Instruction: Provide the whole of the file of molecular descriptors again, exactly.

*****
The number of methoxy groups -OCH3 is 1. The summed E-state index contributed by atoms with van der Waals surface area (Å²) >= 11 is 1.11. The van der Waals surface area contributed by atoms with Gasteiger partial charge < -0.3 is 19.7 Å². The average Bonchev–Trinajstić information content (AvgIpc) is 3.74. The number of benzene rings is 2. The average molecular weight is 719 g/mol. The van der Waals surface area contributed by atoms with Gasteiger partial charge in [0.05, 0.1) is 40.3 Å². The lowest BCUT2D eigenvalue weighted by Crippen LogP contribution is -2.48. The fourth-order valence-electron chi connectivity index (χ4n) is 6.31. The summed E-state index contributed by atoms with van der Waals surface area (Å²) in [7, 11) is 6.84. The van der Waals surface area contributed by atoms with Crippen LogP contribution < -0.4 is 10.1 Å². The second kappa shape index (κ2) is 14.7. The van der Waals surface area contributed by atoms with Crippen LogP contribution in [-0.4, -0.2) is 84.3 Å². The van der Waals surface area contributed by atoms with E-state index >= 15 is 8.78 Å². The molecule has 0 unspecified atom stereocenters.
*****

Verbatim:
The number of methoxy groups -OCH3 is 1. The summed E-state index contributed by atoms with van der Waals surface area (Å²) >= 11 is 1.11. The van der Waals surface area contributed by atoms with Gasteiger partial charge < -0.3 is 19.7 Å². The average Bonchev–Trinajstić information content (AvgIpc) is 3.74. The number of benzene rings is 2. The average molecular weight is 719 g/mol. The van der Waals surface area contributed by atoms with Gasteiger partial charge in [0.05, 0.1) is 40.3 Å². The lowest BCUT2D eigenvalue weighted by Crippen LogP contribution is -2.48. The fourth-order valence-electron chi connectivity index (χ4n) is 6.31. The summed E-state index contributed by atoms with van der Waals surface area (Å²) in [7, 11) is 6.84. The van der Waals surface area contributed by atoms with Crippen LogP contribution < -0.4 is 10.1 Å². The second kappa shape index (κ2) is 14.7. The van der Waals surface area contributed by atoms with Crippen LogP contribution in [-0.4, -0.2) is 84.3 Å². The van der Waals surface area contributed by atoms with E-state index >= 15 is 8.78 Å². The molecule has 0 unspecified atom stereocenters.